State, local incentives lure 15 movie productions to Lafayette area

Excitement is growing in Lafayette as filming is expected to begin this week on a movie starring Academy Award winner Morgan Freeman and Josh Hutcherson of “The Hunger Games.”

“57 Seconds” is a time-bending thriller based on the E.C. Tubbs story “Fallen Angel.” 

Hutcherson plays a tech blogger, Franklin Fausti, who lands a major interview with technology visionary Anton Burrell, played by Freeman. After stopping an attack on Freeman’s character, the blogger finds a mysterious ring that Burrell dropped which allows the possessor to travel 57 seconds into the past.

Curmudgeon Films and actor, producer and director Griff Furst are returning to Lafayette for the film. Furst, returning as a producer on this film, is no stranger to Lafayette, having previously owned a house here and having been involved in some 20 movies in the area.

Between 2019 and 2021, Furst was involved with four movies in Lafayette that spent in excess of $2 million in Louisiana, including more than $861,000 on payroll, according to Louisiana Economic Development.






This photo provided by Lionsgate shows Josh Hutcherson as Peeta Mellark in the film, “The Hunger Games: Mockingjay – Part 2.”(Murray Close/Lionsgate via AP)


The state agency certified Furst’s companies for more than $830,000 in Motion Picture Production Incentive tax credits through a program to incentivize the production of films in Louisiana.

The tax credits are based on such things as how many Louisiana residents are hired to work on the film and in production.

The Lafayette Public Trust Financing Authority is providing financial assistance for “57 Seconds.” It’s the fifth Furst film that the trust has aided.

The LPTFA fronted some of the money to get the production started, with the LPTFA recouping the funds plus 10% through state film tax credits that Furst was certified to receive.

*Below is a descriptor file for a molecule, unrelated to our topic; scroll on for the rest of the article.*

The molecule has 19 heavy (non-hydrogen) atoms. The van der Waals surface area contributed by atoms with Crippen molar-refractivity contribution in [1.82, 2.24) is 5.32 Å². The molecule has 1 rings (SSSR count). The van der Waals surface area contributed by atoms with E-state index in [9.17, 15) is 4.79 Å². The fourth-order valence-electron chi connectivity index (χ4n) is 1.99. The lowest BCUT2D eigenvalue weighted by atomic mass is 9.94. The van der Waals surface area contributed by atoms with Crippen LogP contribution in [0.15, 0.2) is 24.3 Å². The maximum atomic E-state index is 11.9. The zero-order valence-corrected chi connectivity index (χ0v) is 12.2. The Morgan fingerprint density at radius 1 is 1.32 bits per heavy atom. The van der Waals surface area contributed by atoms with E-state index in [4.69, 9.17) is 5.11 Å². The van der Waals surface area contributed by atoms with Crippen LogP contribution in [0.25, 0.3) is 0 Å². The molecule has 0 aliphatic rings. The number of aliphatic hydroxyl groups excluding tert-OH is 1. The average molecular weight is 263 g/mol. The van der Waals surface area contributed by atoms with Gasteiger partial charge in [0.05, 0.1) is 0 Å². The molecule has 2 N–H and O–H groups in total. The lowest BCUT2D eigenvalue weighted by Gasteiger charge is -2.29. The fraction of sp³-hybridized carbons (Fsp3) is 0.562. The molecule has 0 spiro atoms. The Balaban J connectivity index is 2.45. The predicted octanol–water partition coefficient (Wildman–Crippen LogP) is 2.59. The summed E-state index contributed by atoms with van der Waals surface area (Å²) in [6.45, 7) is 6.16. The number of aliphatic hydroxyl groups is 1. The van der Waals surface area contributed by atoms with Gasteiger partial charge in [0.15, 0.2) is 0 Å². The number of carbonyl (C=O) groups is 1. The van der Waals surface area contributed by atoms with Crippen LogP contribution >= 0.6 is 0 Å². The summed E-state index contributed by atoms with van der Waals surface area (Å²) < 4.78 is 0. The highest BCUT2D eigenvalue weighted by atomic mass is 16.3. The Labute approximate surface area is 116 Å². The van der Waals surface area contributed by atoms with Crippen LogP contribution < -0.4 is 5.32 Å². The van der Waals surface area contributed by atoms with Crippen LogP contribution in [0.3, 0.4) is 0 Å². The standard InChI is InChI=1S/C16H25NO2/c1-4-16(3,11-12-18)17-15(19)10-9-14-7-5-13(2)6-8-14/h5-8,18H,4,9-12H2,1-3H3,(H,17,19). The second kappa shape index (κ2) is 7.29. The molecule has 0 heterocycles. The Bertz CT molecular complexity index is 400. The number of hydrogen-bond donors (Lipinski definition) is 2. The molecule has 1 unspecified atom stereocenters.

If the state tax credits end up being less than the LPTFA loan, the production company must pay the balance of what it borrowed to the LPTFA.







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Lifetime movie “Sinfidelity” cast and crew were filming in downtown Lafayette in February 2020.




For “57 Seconds,” the LPTFA in February and March approved a motion picture production tax credit advance of $1.9 million to Curmudgeon Films. It’s the largest advance by the LPTFA out of the five films it has funded.

Other tax credit advances totaling $650,000 from the LPTFA to Furst companies included:

  • $125,000 in 2020 to Sinfidelity company for “Sinfidelity.”
  • $125,000 in 2020 to Sinfidelity for “Black Market Baby.”
  • $265,000 in 2018 to YMBTK for “You Might Be the Killer.”
  • $135,000 in 2018 to Dream Witch for “Nightmare Shark.”

It’s a good investment for the trust and the city, LPTFA Executive Director Kevin Blanchard said.







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Tamar Halpern, director of the Lifetime movie Sinfidelity, watches the monitor during filming Tuesday, February 18, 2020, in downtown Lafayette, La.